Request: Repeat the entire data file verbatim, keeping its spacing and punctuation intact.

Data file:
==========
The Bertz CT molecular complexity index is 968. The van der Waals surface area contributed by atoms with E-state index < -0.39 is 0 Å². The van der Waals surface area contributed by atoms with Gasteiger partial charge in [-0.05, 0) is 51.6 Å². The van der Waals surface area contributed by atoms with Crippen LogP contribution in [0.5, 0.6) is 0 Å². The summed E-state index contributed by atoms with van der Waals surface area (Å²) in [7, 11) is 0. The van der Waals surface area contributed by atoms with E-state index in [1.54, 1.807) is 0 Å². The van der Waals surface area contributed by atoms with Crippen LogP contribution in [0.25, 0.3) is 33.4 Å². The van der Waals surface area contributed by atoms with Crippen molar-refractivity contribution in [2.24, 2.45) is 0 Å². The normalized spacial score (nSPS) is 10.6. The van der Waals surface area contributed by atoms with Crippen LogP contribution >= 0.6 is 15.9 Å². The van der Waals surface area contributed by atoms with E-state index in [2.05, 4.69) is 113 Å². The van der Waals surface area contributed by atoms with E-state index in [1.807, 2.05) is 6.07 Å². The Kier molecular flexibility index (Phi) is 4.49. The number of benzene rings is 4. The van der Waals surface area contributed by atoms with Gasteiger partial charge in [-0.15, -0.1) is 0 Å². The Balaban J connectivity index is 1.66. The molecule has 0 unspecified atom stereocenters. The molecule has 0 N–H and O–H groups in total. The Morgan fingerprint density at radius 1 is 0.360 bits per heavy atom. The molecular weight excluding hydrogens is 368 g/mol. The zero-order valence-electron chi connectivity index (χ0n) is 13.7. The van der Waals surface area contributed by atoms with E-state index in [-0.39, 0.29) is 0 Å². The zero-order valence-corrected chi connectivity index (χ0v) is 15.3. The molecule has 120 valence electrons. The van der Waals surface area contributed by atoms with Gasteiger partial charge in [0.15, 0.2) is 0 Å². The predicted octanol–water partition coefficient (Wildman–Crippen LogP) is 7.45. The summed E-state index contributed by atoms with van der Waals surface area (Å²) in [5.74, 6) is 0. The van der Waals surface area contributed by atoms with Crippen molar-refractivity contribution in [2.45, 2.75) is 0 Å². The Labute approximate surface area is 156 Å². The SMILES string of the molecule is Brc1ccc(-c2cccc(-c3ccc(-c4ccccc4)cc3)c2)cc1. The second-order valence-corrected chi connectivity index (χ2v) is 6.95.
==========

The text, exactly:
The Bertz CT molecular complexity index is 968. The van der Waals surface area contributed by atoms with E-state index < -0.39 is 0 Å². The van der Waals surface area contributed by atoms with Gasteiger partial charge in [-0.05, 0) is 51.6 Å². The van der Waals surface area contributed by atoms with Crippen LogP contribution in [0.5, 0.6) is 0 Å². The summed E-state index contributed by atoms with van der Waals surface area (Å²) in [7, 11) is 0. The van der Waals surface area contributed by atoms with E-state index in [1.54, 1.807) is 0 Å². The van der Waals surface area contributed by atoms with Crippen LogP contribution in [0.25, 0.3) is 33.4 Å². The van der Waals surface area contributed by atoms with Crippen molar-refractivity contribution in [2.24, 2.45) is 0 Å². The normalized spacial score (nSPS) is 10.6. The van der Waals surface area contributed by atoms with Crippen LogP contribution >= 0.6 is 15.9 Å². The van der Waals surface area contributed by atoms with E-state index in [2.05, 4.69) is 113 Å². The van der Waals surface area contributed by atoms with E-state index in [1.807, 2.05) is 6.07 Å². The Kier molecular flexibility index (Phi) is 4.49. The number of benzene rings is 4. The van der Waals surface area contributed by atoms with Gasteiger partial charge in [-0.15, -0.1) is 0 Å². The Balaban J connectivity index is 1.66. The molecule has 0 unspecified atom stereocenters. The molecule has 0 N–H and O–H groups in total. The Morgan fingerprint density at radius 1 is 0.360 bits per heavy atom. The molecular weight excluding hydrogens is 368 g/mol. The zero-order valence-electron chi connectivity index (χ0n) is 13.7. The van der Waals surface area contributed by atoms with E-state index in [-0.39, 0.29) is 0 Å². The zero-order valence-corrected chi connectivity index (χ0v) is 15.3. The molecule has 120 valence electrons. The van der Waals surface area contributed by atoms with Gasteiger partial charge in [0.15, 0.2) is 0 Å². The predicted octanol–water partition coefficient (Wildman–Crippen LogP) is 7.45. The summed E-state index contributed by atoms with van der Waals surface area (Å²) in [5.74, 6) is 0. The van der Waals surface area contributed by atoms with Crippen molar-refractivity contribution in [2.45, 2.75) is 0 Å². The Labute approximate surface area is 156 Å². The SMILES string of the molecule is Brc1ccc(-c2cccc(-c3ccc(-c4ccccc4)cc3)c2)cc1. The second-order valence-corrected chi connectivity index (χ2v) is 6.95.